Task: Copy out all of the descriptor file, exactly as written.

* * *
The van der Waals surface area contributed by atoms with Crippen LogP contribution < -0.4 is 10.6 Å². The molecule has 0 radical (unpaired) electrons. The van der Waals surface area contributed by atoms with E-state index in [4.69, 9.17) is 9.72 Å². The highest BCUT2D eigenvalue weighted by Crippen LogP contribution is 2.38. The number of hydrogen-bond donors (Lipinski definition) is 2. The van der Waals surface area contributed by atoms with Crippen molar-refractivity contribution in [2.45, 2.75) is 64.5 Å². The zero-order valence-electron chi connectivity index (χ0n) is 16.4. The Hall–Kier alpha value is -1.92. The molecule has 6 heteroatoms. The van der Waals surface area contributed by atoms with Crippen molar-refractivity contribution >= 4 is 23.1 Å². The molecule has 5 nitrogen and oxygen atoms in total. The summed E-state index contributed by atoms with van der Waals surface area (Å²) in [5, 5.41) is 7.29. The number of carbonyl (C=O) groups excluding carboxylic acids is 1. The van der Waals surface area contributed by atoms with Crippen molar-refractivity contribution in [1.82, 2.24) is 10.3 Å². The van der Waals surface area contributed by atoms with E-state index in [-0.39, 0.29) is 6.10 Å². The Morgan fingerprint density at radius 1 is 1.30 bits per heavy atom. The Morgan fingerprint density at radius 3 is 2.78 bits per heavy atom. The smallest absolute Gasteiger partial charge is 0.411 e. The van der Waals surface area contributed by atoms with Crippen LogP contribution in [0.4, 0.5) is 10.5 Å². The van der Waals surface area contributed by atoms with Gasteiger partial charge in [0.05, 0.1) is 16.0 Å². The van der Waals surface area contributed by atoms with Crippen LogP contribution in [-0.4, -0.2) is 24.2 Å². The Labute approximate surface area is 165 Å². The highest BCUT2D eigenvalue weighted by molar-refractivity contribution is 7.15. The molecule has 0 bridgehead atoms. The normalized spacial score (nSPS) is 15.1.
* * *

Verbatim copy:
The van der Waals surface area contributed by atoms with Crippen LogP contribution < -0.4 is 10.6 Å². The molecule has 0 radical (unpaired) electrons. The van der Waals surface area contributed by atoms with E-state index in [4.69, 9.17) is 9.72 Å². The highest BCUT2D eigenvalue weighted by Crippen LogP contribution is 2.38. The number of hydrogen-bond donors (Lipinski definition) is 2. The van der Waals surface area contributed by atoms with Crippen molar-refractivity contribution in [2.45, 2.75) is 64.5 Å². The zero-order valence-electron chi connectivity index (χ0n) is 16.4. The Hall–Kier alpha value is -1.92. The molecule has 6 heteroatoms. The van der Waals surface area contributed by atoms with Crippen molar-refractivity contribution >= 4 is 23.1 Å². The molecule has 5 nitrogen and oxygen atoms in total. The summed E-state index contributed by atoms with van der Waals surface area (Å²) in [5, 5.41) is 7.29. The number of carbonyl (C=O) groups excluding carboxylic acids is 1. The van der Waals surface area contributed by atoms with Crippen molar-refractivity contribution in [1.82, 2.24) is 10.3 Å². The van der Waals surface area contributed by atoms with E-state index in [-0.39, 0.29) is 6.10 Å². The Morgan fingerprint density at radius 1 is 1.30 bits per heavy atom. The Morgan fingerprint density at radius 3 is 2.78 bits per heavy atom. The smallest absolute Gasteiger partial charge is 0.411 e. The van der Waals surface area contributed by atoms with Crippen LogP contribution in [0.4, 0.5) is 10.5 Å². The van der Waals surface area contributed by atoms with Gasteiger partial charge in [0.05, 0.1) is 16.0 Å². The van der Waals surface area contributed by atoms with Crippen LogP contribution in [-0.4, -0.2) is 24.2 Å². The Labute approximate surface area is 165 Å². The highest BCUT2D eigenvalue weighted by molar-refractivity contribution is 7.15. The molecule has 0 bridgehead atoms. The normalized spacial score (nSPS) is 15.1.